Zoran Drvenkar ‘You’


–In car number seventeen an old man is waiting for you. He’s belted in and sitting upright as if the journey is going to continue at any moment. There’s classical music on the radio. “I was waiting,” the old man said. You close the door behind you; the old man goes on talking. IMG_1297“I saw you. A truck went past. The headlights shone through the windows of the car in front of me. I saw you through the snow. And now you’re here. And I’m not scared.” “Thank you,” you tell him. The old man unbuckles his seat belt. He shuts his eyes and lets his head fall onto the steering wheel as if he wants to go to sleep. The back of his neck is exposed. You see a gold chain cutting through his tensed skin like a thin thread. You put your hands around the old man’s head. A jerk, a rough crack, a sigh escapes from the old man. You leave your hands on his head for a while, as if you could catch his fleeing thoughts. It’s a perfect moment of peace.


In this thriller by Drvenkar, read for German Lit Month, that mostly takes place between Berlin and Norway, two men operating in wholly separate spheres, and whose paths should never cross have their separate orbits pushed together by an onset of chaos and thus the man without a soul and the man without a heart embark on a long collision course.

The title of the book tells us something of the story, You. The narrator in turn addresses the different protagonists by the word you, ‘du‘ in German, the familiar form, allowing us the observer a certain proximity with them. The narrator is thus clearly observing the protagonists and we are observing the narrator. The book opens with one of the two colliding stories, that of the traveller as illustrated in the opening quote, clearly from the outset the man without a soul, and follows this serial killer in his sporadic killing sprees over a ten year period whilst also going back in time to tell us about the first time, how it started. He is a rumour and we as the reader are observers, we feel absolutely nothing for him but are not particularly drawn to his random victims either.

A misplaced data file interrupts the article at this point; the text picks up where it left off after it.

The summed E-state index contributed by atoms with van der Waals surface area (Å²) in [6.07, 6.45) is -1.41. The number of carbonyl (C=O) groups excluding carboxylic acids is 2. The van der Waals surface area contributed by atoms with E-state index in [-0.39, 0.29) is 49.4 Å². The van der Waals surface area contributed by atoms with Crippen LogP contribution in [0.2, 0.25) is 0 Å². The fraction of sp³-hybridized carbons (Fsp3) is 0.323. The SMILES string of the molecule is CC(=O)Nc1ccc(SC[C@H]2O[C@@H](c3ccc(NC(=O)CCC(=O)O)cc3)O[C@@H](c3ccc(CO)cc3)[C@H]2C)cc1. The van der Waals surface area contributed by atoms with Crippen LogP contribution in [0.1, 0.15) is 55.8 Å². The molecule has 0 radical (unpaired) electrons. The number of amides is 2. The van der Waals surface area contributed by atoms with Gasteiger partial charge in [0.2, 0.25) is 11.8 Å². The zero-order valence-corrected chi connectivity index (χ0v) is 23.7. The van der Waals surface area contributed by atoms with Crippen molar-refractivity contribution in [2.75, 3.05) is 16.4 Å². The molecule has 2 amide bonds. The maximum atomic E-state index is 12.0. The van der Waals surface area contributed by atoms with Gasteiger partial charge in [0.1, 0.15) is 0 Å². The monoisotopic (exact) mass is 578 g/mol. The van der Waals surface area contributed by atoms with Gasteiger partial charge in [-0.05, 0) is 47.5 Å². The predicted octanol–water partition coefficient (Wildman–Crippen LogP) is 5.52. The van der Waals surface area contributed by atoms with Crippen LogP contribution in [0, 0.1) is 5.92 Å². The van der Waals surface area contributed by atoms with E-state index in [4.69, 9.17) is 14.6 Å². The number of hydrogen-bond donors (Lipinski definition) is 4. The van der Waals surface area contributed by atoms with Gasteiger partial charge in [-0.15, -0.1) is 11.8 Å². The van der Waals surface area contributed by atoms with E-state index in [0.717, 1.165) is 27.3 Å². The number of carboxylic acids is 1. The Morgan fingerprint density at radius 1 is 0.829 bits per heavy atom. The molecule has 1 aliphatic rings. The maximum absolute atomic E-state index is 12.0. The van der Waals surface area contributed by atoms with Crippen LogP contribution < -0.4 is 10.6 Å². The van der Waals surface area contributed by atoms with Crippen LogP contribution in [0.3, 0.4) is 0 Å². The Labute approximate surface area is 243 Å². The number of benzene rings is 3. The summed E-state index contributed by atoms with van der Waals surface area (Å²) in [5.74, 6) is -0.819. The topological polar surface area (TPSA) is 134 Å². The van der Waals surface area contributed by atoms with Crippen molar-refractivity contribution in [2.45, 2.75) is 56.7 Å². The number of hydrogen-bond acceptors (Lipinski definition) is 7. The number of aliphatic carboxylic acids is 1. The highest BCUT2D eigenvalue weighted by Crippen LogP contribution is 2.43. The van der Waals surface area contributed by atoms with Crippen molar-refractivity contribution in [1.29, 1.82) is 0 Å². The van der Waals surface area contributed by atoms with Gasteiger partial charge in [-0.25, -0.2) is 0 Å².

The second colliding story is that of the man without a heart, we follow im from his youth where he and his brother are brought up in a rigid military type survival regime by a psychopathic father during the week but who is absent a the then week-end. One Saturday by chance the elder son sees his father with his normal ‘other family’ and does the only logical thing, he kills him and moves to Berlin at sixteen years old, a survivor. Fast forward he is the feared logistical king of Berlin, bringing drugs, weapons or whatever is wanted to the city’s ‘wholesalers’, and is respected due to the regime of fear he installs, illustrated by the following quote:


–“I want her to suffer.” “I’ll see to it,” David replies. The answer comes too quickly. David wasn’t thinking, even though an order like that doesn’t call for much thinking. He reacted automatically. You hate that. Your men should think and not react. Both of you get up at the same time; you’re close to one another, so that you can smell his breath. “David, what did I just say?” “That she–that she should suffer?” You grab him between the legs. He tries to move away, thinks better of it and stands still. Only his torso bends slightly forward, that’s all that happens. You press hard. “What is that, David?” Sweat appears on his forehead; his answer is a gasp. “Suffering?” “No. This isn’t suffering, David. Suffering is when I pull your balls off and let you dive after them in the pool, that would be suffering. Now do you understand what I meant when I said she should suffer?” “I understand.”


And finally there is the grain of sand that interferes with the well oiled machinery, five young friends, all girls and ironically the same age as the man without a heart when he killed his own father, these girls, all different and with their own secrets find themselves with five kilos of heroin stolen unknowingly from this man and unknowingly trying to sell if back to his son.

There follows a chase/road trip where it is probably better for you health not to be a fringe character as the man without the heart and the man without a soul are brought into collision.

An excellent thriller, lots of well described characters, more or less believable, a pleasure to read, and of course, not Anglo-saxon and not Nordic, a very rewarding read.

First published in German as ‘Du’ by Ullstein verlag in 2010
Translated into English by Shaun Whiteside as “You” and published by Alfred A Knopf in 2014

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